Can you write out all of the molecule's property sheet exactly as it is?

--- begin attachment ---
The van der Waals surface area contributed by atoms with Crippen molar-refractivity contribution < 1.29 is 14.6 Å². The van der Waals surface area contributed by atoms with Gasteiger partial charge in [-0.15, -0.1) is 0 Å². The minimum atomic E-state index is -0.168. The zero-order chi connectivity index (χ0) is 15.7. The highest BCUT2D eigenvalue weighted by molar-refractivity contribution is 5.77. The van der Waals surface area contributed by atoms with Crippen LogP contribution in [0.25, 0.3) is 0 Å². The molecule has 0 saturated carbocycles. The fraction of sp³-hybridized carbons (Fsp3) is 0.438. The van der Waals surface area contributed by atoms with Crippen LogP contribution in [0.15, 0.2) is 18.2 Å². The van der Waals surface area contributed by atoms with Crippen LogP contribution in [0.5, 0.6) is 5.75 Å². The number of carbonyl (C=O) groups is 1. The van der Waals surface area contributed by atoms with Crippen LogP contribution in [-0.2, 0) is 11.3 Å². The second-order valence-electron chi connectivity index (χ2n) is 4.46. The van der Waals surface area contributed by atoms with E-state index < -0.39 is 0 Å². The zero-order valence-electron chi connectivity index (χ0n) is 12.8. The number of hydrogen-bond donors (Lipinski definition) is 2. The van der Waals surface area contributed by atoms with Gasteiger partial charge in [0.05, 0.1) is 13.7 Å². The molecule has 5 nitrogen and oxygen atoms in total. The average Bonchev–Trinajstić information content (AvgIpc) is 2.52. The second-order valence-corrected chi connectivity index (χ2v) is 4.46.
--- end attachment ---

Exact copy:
The van der Waals surface area contributed by atoms with Crippen molar-refractivity contribution < 1.29 is 14.6 Å². The van der Waals surface area contributed by atoms with Gasteiger partial charge in [-0.15, -0.1) is 0 Å². The minimum atomic E-state index is -0.168. The zero-order chi connectivity index (χ0) is 15.7. The highest BCUT2D eigenvalue weighted by molar-refractivity contribution is 5.77. The van der Waals surface area contributed by atoms with Crippen LogP contribution in [0.25, 0.3) is 0 Å². The molecule has 0 saturated carbocycles. The fraction of sp³-hybridized carbons (Fsp3) is 0.438. The van der Waals surface area contributed by atoms with Crippen LogP contribution in [0.15, 0.2) is 18.2 Å². The van der Waals surface area contributed by atoms with Crippen LogP contribution in [0.5, 0.6) is 5.75 Å². The number of carbonyl (C=O) groups is 1. The van der Waals surface area contributed by atoms with Crippen LogP contribution in [-0.2, 0) is 11.3 Å². The second-order valence-electron chi connectivity index (χ2n) is 4.46. The van der Waals surface area contributed by atoms with E-state index < -0.39 is 0 Å². The zero-order valence-electron chi connectivity index (χ0n) is 12.8. The number of hydrogen-bond donors (Lipinski definition) is 2. The van der Waals surface area contributed by atoms with Gasteiger partial charge in [0.05, 0.1) is 13.7 Å². The molecule has 5 nitrogen and oxygen atoms in total. The average Bonchev–Trinajstić information content (AvgIpc) is 2.52. The second-order valence-corrected chi connectivity index (χ2v) is 4.46.